> > Posted by: "Ron" williams@... bayard_turner
              > > Date: Fri Mar 23, 2012 8:12 pm ((PDT))
              > >
              > > So now I find that Roy Underhill has built not one but two spring-pole lathes with an under-slung, short pole and a walking beam. Both are based on 18th century references, as far as I can tell. The one in "The Woodwright's Eclectic Workshop" comes from "L'Art du Torneur Mecanecien" by M. Hulot (1775).
              > >
              > > Following up on questions folks asked at Gulf Wars, I'm trying to find out when this type of lathe first appeared. Unfortunately, all the references I've found so far make these huge broad jumps - "Earliest lathes found on Egyptian walls...Spring pole lathes appear about the 10th century...treadle lathes following deVinci's drawing in the 15th century.
              > >
              > > Any ideas on other sources I should pursue? I've found "The history of the lathe to 1850" by Woodbury, and "Technology in the Ancient World" by Knopf.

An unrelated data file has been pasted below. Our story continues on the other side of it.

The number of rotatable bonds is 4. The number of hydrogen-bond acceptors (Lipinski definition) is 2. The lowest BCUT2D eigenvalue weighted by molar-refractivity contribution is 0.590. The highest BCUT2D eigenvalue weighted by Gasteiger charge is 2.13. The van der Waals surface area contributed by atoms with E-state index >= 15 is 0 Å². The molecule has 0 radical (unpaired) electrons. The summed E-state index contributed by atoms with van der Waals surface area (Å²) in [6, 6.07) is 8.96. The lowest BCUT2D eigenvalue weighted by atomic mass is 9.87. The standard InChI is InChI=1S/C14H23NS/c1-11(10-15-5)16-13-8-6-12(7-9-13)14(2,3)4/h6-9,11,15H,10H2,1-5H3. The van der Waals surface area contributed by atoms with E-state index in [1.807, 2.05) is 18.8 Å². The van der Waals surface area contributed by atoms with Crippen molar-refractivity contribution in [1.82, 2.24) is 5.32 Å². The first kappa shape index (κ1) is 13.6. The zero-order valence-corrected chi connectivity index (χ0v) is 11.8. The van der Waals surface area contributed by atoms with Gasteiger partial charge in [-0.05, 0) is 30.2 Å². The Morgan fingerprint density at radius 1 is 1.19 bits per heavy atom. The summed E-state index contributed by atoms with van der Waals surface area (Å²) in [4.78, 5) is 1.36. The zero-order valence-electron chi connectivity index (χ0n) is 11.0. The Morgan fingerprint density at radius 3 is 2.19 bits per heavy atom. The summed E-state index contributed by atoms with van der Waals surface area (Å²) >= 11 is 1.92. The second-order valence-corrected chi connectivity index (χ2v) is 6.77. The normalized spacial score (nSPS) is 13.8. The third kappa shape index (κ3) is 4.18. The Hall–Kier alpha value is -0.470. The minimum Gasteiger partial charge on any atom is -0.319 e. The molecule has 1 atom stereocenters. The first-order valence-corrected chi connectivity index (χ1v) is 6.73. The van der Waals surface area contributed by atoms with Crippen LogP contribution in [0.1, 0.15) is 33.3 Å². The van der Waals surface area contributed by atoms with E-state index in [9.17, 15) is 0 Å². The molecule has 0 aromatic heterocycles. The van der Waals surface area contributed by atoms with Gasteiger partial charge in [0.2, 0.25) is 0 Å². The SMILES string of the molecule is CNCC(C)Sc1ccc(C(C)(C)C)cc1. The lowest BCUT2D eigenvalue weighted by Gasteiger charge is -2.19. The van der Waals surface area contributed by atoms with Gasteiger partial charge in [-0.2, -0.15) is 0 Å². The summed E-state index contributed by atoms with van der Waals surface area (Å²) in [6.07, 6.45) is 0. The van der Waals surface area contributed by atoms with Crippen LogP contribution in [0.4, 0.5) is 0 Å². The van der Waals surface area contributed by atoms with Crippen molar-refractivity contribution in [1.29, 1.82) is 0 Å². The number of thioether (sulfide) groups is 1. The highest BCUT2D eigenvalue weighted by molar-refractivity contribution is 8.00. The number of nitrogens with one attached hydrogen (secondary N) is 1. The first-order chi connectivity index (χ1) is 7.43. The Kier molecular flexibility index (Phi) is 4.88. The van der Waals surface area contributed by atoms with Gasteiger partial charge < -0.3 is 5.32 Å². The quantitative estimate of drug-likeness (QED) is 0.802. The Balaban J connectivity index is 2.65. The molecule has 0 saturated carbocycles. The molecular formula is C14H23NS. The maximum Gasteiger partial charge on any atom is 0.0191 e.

> >
              > > Bayard
              > >
              >
            • Dan Baker
              Due to guilds the lathes of a pewterer and a bellmaker are unrelated to woodworking. I know of no refferances to a woodworkers lathe being anything other then
              Message 6 of 21 , Mar 24 7:50 PM
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                Due to guilds the lathes of a pewterer and a bellmaker are unrelated to woodworking.  I know of no refferances to a woodworkers lathe being anything other then a springpole.  While the technology for a flywheel lathe was available there was no need for it in a woodshop when a springpole does the job well.  Also a springpole is cheaper and easily made.  It requires less maintainence.

                On Mar 24, 2012 10:39 PM, "Ron" <williams@...> wrote:
                 

                The pewterer and the bellmaker in the V&A online version both show great wheel lathes, continuous rotation, requiring an assistant to provide the power. Unfortunately, the turner isn't shown in that version.